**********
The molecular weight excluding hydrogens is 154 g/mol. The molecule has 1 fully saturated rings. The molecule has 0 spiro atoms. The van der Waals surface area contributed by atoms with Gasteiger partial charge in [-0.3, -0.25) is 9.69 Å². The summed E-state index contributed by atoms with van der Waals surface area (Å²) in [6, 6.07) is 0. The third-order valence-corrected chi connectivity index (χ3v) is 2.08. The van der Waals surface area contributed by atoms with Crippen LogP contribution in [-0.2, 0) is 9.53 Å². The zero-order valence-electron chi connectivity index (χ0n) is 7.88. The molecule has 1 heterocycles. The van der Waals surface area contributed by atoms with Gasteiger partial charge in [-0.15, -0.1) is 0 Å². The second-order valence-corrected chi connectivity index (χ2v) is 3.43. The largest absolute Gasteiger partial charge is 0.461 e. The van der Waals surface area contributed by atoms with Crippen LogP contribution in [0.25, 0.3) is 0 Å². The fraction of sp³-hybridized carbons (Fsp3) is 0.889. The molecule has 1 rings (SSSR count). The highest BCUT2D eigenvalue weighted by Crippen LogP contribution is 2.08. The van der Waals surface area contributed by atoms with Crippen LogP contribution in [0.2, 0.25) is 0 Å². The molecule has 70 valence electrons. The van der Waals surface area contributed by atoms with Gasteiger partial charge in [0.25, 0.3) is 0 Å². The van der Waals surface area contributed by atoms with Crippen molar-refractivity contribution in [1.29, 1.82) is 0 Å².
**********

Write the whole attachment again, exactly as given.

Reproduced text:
The molecular weight excluding hydrogens is 154 g/mol. The molecule has 1 fully saturated rings. The molecule has 0 spiro atoms. The van der Waals surface area contributed by atoms with Gasteiger partial charge in [-0.3, -0.25) is 9.69 Å². The summed E-state index contributed by atoms with van der Waals surface area (Å²) in [6, 6.07) is 0. The third-order valence-corrected chi connectivity index (χ3v) is 2.08. The van der Waals surface area contributed by atoms with Crippen LogP contribution in [-0.2, 0) is 9.53 Å². The zero-order valence-electron chi connectivity index (χ0n) is 7.88. The molecule has 1 heterocycles. The van der Waals surface area contributed by atoms with Gasteiger partial charge in [-0.15, -0.1) is 0 Å². The second-order valence-corrected chi connectivity index (χ2v) is 3.43. The largest absolute Gasteiger partial charge is 0.461 e. The van der Waals surface area contributed by atoms with Crippen LogP contribution in [0.25, 0.3) is 0 Å². The fraction of sp³-hybridized carbons (Fsp3) is 0.889. The molecule has 1 rings (SSSR count). The highest BCUT2D eigenvalue weighted by Crippen LogP contribution is 2.08. The van der Waals surface area contributed by atoms with Crippen LogP contribution in [0.2, 0.25) is 0 Å². The molecule has 70 valence electrons. The van der Waals surface area contributed by atoms with Gasteiger partial charge in [0.25, 0.3) is 0 Å². The van der Waals surface area contributed by atoms with Crippen molar-refractivity contribution in [1.29, 1.82) is 0 Å².